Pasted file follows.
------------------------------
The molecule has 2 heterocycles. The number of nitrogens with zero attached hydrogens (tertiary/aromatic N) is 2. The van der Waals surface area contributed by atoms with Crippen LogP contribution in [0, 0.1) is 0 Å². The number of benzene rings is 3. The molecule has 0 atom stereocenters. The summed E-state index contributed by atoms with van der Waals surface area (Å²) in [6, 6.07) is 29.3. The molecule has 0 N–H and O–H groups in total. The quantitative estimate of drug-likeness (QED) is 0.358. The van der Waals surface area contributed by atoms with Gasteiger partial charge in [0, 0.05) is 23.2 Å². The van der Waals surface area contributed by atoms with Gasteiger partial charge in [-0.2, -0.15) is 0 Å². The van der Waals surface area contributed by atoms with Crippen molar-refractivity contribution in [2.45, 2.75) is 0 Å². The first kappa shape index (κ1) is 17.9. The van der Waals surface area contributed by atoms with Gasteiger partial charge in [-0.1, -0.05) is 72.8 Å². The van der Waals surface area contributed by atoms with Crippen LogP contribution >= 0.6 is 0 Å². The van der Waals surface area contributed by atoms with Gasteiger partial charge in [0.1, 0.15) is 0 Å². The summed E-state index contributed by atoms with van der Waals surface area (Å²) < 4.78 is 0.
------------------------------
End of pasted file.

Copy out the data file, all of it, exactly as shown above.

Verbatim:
The molecule has 2 heterocycles. The number of nitrogens with zero attached hydrogens (tertiary/aromatic N) is 2. The van der Waals surface area contributed by atoms with Crippen LogP contribution in [0, 0.1) is 0 Å². The number of benzene rings is 3. The molecule has 0 atom stereocenters. The summed E-state index contributed by atoms with van der Waals surface area (Å²) in [6, 6.07) is 29.3. The molecule has 0 N–H and O–H groups in total. The quantitative estimate of drug-likeness (QED) is 0.358. The van der Waals surface area contributed by atoms with Gasteiger partial charge in [0, 0.05) is 23.2 Å². The van der Waals surface area contributed by atoms with Gasteiger partial charge in [-0.2, -0.15) is 0 Å². The van der Waals surface area contributed by atoms with Crippen molar-refractivity contribution in [2.45, 2.75) is 0 Å². The first kappa shape index (κ1) is 17.9. The van der Waals surface area contributed by atoms with Gasteiger partial charge in [-0.1, -0.05) is 72.8 Å². The van der Waals surface area contributed by atoms with Crippen LogP contribution >= 0.6 is 0 Å². The van der Waals surface area contributed by atoms with Gasteiger partial charge in [0.1, 0.15) is 0 Å². The summed E-state index contributed by atoms with van der Waals surface area (Å²) < 4.78 is 0.